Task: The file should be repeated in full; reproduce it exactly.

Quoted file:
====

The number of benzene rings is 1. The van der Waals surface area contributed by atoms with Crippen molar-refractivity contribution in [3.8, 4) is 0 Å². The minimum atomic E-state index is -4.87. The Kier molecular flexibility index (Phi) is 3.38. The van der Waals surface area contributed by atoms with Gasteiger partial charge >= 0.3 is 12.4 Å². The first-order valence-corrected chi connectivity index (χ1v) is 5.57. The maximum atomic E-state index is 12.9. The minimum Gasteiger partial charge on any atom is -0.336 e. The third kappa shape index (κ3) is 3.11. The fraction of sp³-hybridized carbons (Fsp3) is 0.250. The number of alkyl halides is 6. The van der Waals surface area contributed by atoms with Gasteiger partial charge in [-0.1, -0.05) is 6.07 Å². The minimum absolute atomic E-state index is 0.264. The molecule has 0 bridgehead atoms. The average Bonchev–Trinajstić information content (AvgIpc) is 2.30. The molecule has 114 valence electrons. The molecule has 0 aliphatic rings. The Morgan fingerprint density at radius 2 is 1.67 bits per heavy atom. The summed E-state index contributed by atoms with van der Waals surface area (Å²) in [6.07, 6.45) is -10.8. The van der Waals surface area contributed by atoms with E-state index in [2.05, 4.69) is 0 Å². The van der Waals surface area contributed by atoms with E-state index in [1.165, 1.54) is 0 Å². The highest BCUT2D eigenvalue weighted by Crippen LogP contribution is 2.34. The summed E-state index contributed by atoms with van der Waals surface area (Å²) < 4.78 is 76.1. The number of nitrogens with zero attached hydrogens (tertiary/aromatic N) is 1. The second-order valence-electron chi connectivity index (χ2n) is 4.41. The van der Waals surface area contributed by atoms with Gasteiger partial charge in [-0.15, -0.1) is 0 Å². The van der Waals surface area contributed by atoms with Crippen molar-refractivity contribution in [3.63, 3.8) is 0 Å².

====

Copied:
The number of benzene rings is 1. The van der Waals surface area contributed by atoms with Crippen molar-refractivity contribution in [3.8, 4) is 0 Å². The minimum atomic E-state index is -4.87. The Kier molecular flexibility index (Phi) is 3.38. The van der Waals surface area contributed by atoms with Gasteiger partial charge >= 0.3 is 12.4 Å². The first-order valence-corrected chi connectivity index (χ1v) is 5.57. The maximum atomic E-state index is 12.9. The minimum Gasteiger partial charge on any atom is -0.336 e. The third kappa shape index (κ3) is 3.11. The fraction of sp³-hybridized carbons (Fsp3) is 0.250. The number of alkyl halides is 6. The van der Waals surface area contributed by atoms with Gasteiger partial charge in [-0.1, -0.05) is 6.07 Å². The minimum absolute atomic E-state index is 0.264. The molecule has 0 bridgehead atoms. The average Bonchev–Trinajstić information content (AvgIpc) is 2.30. The molecule has 114 valence electrons. The molecule has 0 aliphatic rings. The Morgan fingerprint density at radius 2 is 1.67 bits per heavy atom. The summed E-state index contributed by atoms with van der Waals surface area (Å²) in [6.07, 6.45) is -10.8. The van der Waals surface area contributed by atoms with E-state index in [2.05, 4.69) is 0 Å². The van der Waals surface area contributed by atoms with E-state index in [1.165, 1.54) is 0 Å². The highest BCUT2D eigenvalue weighted by Crippen LogP contribution is 2.34. The summed E-state index contributed by atoms with van der Waals surface area (Å²) < 4.78 is 76.1. The number of nitrogens with zero attached hydrogens (tertiary/aromatic N) is 1. The second-order valence-electron chi connectivity index (χ2n) is 4.41. The van der Waals surface area contributed by atoms with Gasteiger partial charge in [-0.15, -0.1) is 0 Å². The van der Waals surface area contributed by atoms with Crippen molar-refractivity contribution in [3.63, 3.8) is 0 Å².